Mode-dependent effect of high-frequency electrical stimulation of the anterior thalamic nucleus on amygdala-kindled seizures in rats

Department of Neurology, Qingdao Municipal Hospital, School of Medicine, Qingdao University, Qingdao 266071, PR China.
Neuroscience (Impact Factor: 3.36). 05/2012; 217:113-22. DOI: 10.1016/j.neuroscience.2012.05.009
Source: PubMed


Deep brain stimulation (DBS) is an emerging treatment of epilepsy. Anterior nucleus of the thalamus (ANT) is considered to be an attractive target due to its close connection to the limbic structures and wide regions of neocortex. The present study aimed to investigate the effects of high frequency stimulation (HFS) targeting the ANT on amygdala-kindled seizures in Wistar rats in two different stimulation modes i.e. pre-treatment and post-treatment stimulations, mimicking the scheduled and responsive stimulations in clinical use respectively. When fully-kindled seizures were achieved by daily amygdala kindling (1 s train of 1 ms pulses at 60 Hz), HFS (15 min train of 100 μs pulses at 150 Hz and 450-800 μA) was applied in two modes for 10 days. Bilateral post-treatment with HFS reduced the incidence of generalized seizures and the mean behavioral seizure stage and shortened average afterdischarge duration (ADD) and generalized seizure duration (GSD), while bilateral pre-treatment with HFS resulted in a similar but much weaker inhibition of seizures. On the other hand, we also found the two stimulation modes both increased the afterdischarge threshold (ADT) and the differences of current intensity between ADT and generalized seizure threshold (GST) i.e. Δ(GST-ADT). However, Δ(GST-ADT) increased by at least 20 μA in bilateral post-treatment group, while less in bilateral pre-treatment group. Additionally, unilateral post-treatment with HFS failed to inhibit seizures. Our data show that anti-epileptic effect of bilateral post-treatment with HFS of ANT is much stronger than that of bilateral pre-treatment HFS, indicating bilateral responsive stimulation might be more appropriate for clinical anti-epileptic treatment of ANT HFS.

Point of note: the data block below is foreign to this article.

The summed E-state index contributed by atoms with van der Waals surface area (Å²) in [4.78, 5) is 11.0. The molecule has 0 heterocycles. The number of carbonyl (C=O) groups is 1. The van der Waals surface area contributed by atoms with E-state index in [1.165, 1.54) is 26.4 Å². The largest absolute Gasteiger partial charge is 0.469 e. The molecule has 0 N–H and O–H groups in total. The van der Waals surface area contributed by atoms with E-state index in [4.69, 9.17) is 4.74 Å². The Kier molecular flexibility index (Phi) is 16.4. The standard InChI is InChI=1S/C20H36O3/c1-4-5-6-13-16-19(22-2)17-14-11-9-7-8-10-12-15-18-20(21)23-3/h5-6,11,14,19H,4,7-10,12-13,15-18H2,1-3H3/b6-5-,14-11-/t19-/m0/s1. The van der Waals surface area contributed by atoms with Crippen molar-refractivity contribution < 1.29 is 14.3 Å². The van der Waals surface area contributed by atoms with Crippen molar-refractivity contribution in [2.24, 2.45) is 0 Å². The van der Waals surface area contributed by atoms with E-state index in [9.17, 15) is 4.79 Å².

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    • "Another example of current interest in neuroscience is the electric microstimulation of deep brain structures. This technique is being investigated in preclinical settings to uncover their functional principles and exploit their full clinical possibilities [1] [2] [3] [4] [5] [6] [7] [8] [9] [10] [11] [12] [13]. Stereotaxic neurosurgery is particularly relevant to deep brain stimulation since the precise location of the stimulated cell population will determine the functional outcome [14] [15]. "
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    • "Once anesthetized, rats were positioned in a stereotaxic apparatus (Stoelting, USA). Electrodes were implanted into the right hemisphere aimed at the basolateral amygdale as described previously (AP: −3.0 mm; L: −4.8 mm; V: −8.8 mm) [18], [19]. The above coordinates were determined according to the atlas of Paxinos and Watson (1986). "
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    • "In another rodent epilepsy model, where seizures were induced by electrical stimulation of the basolateral amygdala, low-frequency bilateral ATN stimulation significantly reduced the severity and incidence of seizures (Zhong et al., 2011). Application of bilateral high-frequency stimulation in rats to the ATN after amygdala-induced seizures (e.g., replicating clinical post treatment application) decreased the incidence and duration of subsequent seizures (Zhang et al., 2012a). Another study by the same group showed that unilateral high frequency stimulation of the ATN before amygdala-induced seizures inhibited the induced seizures, and was concluded to suppress susceptibility to seizures (Zhang et al., 2012b). "
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